• There are many companies shipping products based on ARMv8 today, including AMD, Samsung, NVIDIA, Cavium, Apple, Broadcom, Qualcomm, Huawei, and others.  What makes ARM unique is the differentiation between vendors; while a majority of features are based on the ARM reference processor and bus architectures, additional custom features may be introduced or reference features may be omitted at the vendor’s discretion. This results in various profiles that are tailored to specific products, making it extremely difficult for another architecture to compete against such a wide selection of choices. As ARMv8 matures, it’s moving out of mobile and embedded devices into Industrial IoT (Internet of Things), network routers, wireless infrastructure, and eventually, the cloud. For those of you not familiar with KVM, it stands for Kernel Virtual Machine. It’s a Linux Kernel hypervisor module. KVM is the primary open-source-based hypervisor, and is the default for Openstack, a popular cloud computing software […]

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  • June 1, 2015 - Mike Blumenkrantz and Lars Bergstrom

    Servo: The Countdown To Your Next Browser Continues

    Huge progress is being made on the Servo browser engine, and development continues moving forward at full speed. Now, it’s even possible to write applications that embed Servo to display web content, and these applications can drop Chromium in at any point, with very few changes, in order to have a more functional product while Servo continues its heavy development. This article will take a look at the new code that provides this detection ability to toggle functionality based on the running engine, in addition to the new improvements that have been introduced to Servo’s rendering and embedding capabilities. Detecting Servo to Work in Harmony With Chromium Detection of the engine is made possible by a symbol added into Servo’s embedding library, which can be detected in C with a bit of code like this:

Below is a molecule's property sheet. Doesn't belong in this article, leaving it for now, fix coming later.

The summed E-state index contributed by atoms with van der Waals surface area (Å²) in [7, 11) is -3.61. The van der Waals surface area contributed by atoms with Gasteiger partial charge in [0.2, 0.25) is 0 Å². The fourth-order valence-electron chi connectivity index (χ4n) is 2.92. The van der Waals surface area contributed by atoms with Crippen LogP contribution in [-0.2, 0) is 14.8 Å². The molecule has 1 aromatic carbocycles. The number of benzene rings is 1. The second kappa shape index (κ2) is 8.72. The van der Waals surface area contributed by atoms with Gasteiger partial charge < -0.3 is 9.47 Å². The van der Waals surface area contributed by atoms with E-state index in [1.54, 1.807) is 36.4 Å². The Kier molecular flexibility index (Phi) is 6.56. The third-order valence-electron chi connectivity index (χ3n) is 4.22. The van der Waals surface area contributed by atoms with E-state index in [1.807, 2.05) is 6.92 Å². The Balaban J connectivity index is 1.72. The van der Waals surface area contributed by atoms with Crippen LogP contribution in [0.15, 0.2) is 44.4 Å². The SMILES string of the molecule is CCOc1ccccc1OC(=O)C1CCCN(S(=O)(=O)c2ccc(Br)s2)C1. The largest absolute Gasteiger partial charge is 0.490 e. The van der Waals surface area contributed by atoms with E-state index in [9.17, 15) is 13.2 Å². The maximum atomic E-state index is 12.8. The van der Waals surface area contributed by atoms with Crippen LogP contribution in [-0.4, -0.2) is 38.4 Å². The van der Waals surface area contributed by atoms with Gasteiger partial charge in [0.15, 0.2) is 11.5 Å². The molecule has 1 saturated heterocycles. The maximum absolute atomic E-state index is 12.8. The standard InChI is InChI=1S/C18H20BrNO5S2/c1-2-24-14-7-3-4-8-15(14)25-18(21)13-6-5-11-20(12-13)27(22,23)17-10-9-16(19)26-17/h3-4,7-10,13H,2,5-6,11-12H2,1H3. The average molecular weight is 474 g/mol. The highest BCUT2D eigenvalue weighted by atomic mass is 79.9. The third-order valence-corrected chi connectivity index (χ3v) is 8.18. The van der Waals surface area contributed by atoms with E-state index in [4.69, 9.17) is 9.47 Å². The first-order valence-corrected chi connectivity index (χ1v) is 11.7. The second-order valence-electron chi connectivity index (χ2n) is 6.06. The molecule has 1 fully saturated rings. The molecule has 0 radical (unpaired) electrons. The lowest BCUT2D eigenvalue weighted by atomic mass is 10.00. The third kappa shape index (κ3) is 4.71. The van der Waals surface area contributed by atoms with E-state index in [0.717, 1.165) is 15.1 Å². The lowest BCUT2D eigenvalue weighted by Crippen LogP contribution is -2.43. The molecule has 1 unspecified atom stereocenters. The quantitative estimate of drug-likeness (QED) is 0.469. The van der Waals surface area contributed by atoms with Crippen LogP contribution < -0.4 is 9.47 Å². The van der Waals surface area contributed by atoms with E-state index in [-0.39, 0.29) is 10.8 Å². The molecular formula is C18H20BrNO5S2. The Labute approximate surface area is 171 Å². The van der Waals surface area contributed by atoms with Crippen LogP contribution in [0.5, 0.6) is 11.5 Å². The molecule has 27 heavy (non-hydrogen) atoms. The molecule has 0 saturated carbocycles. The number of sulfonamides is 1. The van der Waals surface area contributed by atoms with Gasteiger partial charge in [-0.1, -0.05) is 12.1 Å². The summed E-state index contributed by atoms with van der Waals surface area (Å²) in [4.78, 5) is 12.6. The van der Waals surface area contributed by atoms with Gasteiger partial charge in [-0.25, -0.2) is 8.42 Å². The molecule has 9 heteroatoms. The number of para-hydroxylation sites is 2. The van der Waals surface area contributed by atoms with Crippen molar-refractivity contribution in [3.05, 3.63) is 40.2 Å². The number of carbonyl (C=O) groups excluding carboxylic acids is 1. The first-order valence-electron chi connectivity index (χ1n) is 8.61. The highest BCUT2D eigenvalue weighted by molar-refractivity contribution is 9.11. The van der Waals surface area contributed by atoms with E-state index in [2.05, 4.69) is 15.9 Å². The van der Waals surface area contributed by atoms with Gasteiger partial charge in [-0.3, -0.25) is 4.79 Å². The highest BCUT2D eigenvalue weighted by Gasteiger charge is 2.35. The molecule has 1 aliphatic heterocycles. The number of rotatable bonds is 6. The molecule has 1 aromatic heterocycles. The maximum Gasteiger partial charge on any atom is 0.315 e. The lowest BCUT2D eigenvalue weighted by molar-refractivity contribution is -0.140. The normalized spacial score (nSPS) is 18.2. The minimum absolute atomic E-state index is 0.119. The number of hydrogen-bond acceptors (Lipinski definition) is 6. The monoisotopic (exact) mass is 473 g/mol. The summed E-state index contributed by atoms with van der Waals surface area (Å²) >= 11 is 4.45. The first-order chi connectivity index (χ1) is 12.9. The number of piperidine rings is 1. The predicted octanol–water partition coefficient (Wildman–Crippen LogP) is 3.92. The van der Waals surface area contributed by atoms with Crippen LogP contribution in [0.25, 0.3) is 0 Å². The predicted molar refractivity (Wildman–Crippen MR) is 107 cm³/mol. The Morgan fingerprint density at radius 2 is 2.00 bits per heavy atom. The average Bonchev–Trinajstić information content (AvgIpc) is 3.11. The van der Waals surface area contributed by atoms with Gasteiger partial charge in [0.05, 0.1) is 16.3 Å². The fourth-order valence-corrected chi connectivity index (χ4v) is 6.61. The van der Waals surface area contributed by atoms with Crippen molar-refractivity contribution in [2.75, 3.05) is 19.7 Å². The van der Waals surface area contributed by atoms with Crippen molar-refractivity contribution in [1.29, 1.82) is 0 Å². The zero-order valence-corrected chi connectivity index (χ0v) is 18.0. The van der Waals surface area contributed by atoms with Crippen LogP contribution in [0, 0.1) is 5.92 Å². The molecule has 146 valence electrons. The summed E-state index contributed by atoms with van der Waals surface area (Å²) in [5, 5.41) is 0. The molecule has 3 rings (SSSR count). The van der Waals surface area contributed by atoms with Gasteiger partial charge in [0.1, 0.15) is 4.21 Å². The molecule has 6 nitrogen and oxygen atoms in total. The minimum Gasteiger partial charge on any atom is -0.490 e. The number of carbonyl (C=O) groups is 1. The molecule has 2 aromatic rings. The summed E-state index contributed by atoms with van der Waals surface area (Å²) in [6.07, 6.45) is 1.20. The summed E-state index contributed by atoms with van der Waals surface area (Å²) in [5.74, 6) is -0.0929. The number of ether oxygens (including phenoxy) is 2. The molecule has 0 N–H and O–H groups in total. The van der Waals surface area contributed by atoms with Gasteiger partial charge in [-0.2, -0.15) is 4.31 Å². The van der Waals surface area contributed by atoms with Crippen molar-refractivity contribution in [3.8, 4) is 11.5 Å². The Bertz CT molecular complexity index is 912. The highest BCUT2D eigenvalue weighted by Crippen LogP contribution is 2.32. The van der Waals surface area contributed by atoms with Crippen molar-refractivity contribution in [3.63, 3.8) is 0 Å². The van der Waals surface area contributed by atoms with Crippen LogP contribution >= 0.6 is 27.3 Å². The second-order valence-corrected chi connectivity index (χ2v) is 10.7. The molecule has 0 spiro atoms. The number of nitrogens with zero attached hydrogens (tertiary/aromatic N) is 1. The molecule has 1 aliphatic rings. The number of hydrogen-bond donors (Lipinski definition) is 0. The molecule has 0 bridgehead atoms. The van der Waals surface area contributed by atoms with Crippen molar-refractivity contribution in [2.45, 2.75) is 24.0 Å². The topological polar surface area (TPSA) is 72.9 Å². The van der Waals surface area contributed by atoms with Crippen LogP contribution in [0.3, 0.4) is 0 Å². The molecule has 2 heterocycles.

This returns the address of the symbol and sets a boolean variable “servo” based […]

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  • Open Source Wrap Up: May 22-29, 2015 Open Source Democratizes Prosthetics Development & Production There have been a number of open source prosthetic projects that have emerged in recent years including the Open Hand Project and The Open Prosthetics Project. e-NABLE is yet another of these projects and includes more than 5,000 3D printing enthusiasts who volunteer their time and equipment to produce low-cost prosthetic arms and hands to people all over the world. These prosthetics are designed mostly as temporary solutions since they are made of plastic and aren’t very durable, but the low cost, adaptable nature has made them ideal for children who will need regular adjustments to the devices as they grow. Recently, volunteer Albert Manero designed and produced an Iron Man-themed prosthetic arm for a young fan of the series and even got Robert Downey Jr involved in presenting the arm to the boy. The e-NABLE […]